Professor of International Peace and Conflict Resolution, School of International Service, American University
Interviewed by Julian Portilla, 2003
This rough transcript provides a text alternative to audio. We apologize for occasional errors and unintelligible sections (which are marked with ???).
Q: What advice would you give to someone coming into this field?
A: The first advice I would give somebody starting out is to get a good solid base in the conceptual foundation and the practice of the field. Advance that with some skill sets that you can actually offer. At the same time to think beyond where we are now toward the policy domain, and start thinking about how the field of conflict resolution, its principles, its practices, its assumptions that we believe to be true can slowly influence policy makers at both domestic and also international levels. For them to move in the direction of trying to bring about a culture of peace in the sense that people look to cooperative non-violent methods with dealing with their differences. They can build institutions to do that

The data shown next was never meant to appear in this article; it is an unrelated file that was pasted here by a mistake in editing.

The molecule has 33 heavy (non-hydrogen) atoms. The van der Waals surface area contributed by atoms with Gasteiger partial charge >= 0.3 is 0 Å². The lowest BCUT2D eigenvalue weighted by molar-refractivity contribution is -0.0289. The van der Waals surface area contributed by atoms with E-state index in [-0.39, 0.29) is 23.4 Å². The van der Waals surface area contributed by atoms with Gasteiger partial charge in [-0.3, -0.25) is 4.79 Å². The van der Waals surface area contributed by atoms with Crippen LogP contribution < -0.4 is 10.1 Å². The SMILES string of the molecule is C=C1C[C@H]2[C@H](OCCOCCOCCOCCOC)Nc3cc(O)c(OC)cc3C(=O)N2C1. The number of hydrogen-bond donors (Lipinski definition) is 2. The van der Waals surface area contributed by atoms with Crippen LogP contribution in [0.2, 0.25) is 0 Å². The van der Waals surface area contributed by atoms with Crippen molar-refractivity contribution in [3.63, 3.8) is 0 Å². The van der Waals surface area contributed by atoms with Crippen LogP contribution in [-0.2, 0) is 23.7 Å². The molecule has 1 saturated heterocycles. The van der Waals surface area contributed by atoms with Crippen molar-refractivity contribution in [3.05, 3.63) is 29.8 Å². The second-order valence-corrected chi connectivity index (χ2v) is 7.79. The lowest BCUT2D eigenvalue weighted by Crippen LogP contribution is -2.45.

Even the use of violence as a last resort is eliminated, except in situations where some aggressor chooses to use force. This choice would be way outside what the vast majority of people in the world would condone or see as acceptable, that may be seen as an intermediate stage. If human beings don't learn to respect their differences, and live in cooperative ways, then this human experiment I don't think is going to survive, quite frankly.